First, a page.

The role of voucher specimens in validating faunistic and ecological research

Recommendations

Despite numerous publications outlining the potential benefits of properly prepared and curated voucher specimens, many authors still do not bother with this crucial step in documenting research and not enough pressure is placed on those authors to change their practices. In view of the potential benefits (and costs), this document proposes six recommendations on best practices in voucher policy for studies in systematics, faunistics and ecology of terrestrial arthropods.

  1. Agencies that fund systematic, faunistic and ecological research should acknowledge explicitly that voucher specimens constitute necessary documentation of research. Such a policy would be consistent with the growing recognition of the importance of natural history collections in biological research.
  2. Field research in parks, reserves, field stations or other protected areas that require workers to obtain permits for conducting research should stipulate that deposition of vouchers is a necessary condition of initial permit approval and, especially, of renewal. Many research permits issued by National or Provincial Parks now require deposition of at least a synoptic collection of specimens in a recognized institution. Permits for entomological research at the Mont St. Hilaire UNESCO Biosphere Reserve in Quebec stipulate that vouchers must be deposited in the Lyman Entomological Museum. Adherence to this condition is monitored by Reserve staff and renewals of permits are contingent upon this condition being met.
  3. The editorial policy of entomological journals should require (not simply recommend) that voucher specimens be deposited in recognized institutional collections and that the depository be clearly identified in the paper. Many journals already require documentation of type specimens and molecular sequences; it would be a logical extension of editorial policy to make other research equally verifiable.
  4. University departments should require that deposition of vouchers be a requirement of successful thesis completion. Many universities, and the agencies that fund the research, now require that all relevant animal care, research ethics, biohazard and environmental impact certificates be submitted as appendices to the final version of a thesis, to demonstrate that the research was conducted in accordance with good research practices. Similarly, confirmation that vouchers have been deposited in a named institutional collection should accompany final versions of theses submitted for deposition. In the author’s experience, strong “recommendations” during a thesis defence to deposit vouchers generates enthusiastic support at the time (when much is at stake), but little concrete action after the fact.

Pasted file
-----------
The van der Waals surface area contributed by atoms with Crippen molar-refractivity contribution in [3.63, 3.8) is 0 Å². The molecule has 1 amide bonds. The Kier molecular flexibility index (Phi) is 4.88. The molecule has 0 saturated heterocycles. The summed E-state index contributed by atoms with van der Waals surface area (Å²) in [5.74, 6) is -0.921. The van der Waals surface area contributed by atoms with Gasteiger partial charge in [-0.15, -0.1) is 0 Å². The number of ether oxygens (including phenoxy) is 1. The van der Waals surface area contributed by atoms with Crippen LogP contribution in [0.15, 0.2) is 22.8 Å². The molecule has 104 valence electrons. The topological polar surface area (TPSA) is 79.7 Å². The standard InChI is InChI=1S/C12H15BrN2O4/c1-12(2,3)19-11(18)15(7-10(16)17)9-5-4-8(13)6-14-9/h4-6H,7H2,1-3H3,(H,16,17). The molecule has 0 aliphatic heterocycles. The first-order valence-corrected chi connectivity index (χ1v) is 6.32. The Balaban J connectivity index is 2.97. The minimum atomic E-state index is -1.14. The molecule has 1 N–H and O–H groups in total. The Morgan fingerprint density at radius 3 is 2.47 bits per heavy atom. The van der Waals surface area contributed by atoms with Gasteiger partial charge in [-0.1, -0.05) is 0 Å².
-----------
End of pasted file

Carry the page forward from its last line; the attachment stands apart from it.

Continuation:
5. Institutional natural history collections should be encouraged to accept and curate voucher specimens from faunistic and ecological studies, and should establish a policy on voucher specimens that is available to all potential researchers prior to starting a study. Some collection staff are hesitant to receive vouchers (especially in large numbers); reasons for this may include poor-quality specimens submitted as vouchers in the past, insufficient space to house vouchers, and a focus on other projects and taxa in the museum’s current research. None of these objections should be an obstacle. Collections can provide appropriate guidance (through the preparation and distribution of instructions and recommendations) to untrained personnel on proper procedures for specimen preparation. Such instructions and guidelines are widely available to researchers initiating a new study. Furthermore, if researchers contact the appropriate collection early enough in the project planning stage, they can be encouraged to provide in their budget for the proper preparation, identification and curation of vouchers. Space in collections is almost always at a premium, but if a particular collection is too crowded or has a different taxonomic or ecological focus, an alternative depository could be suggested.
  6. A database of Canadian entomological collections willing to accept vouchers should be established and maintained on the Biological Survey of Canada website. This would allow researchers to check quickly which collections are available, and would allow museums to change their information as the focus of the collection changes. The advantage of an electronic database is that it allows changes in personnel, institutional policies, website and email addresses and collection status to be updated, as well as providing a gateway to any available databases housed on the websites of those institutions.

Page updated on Feb 23, 2014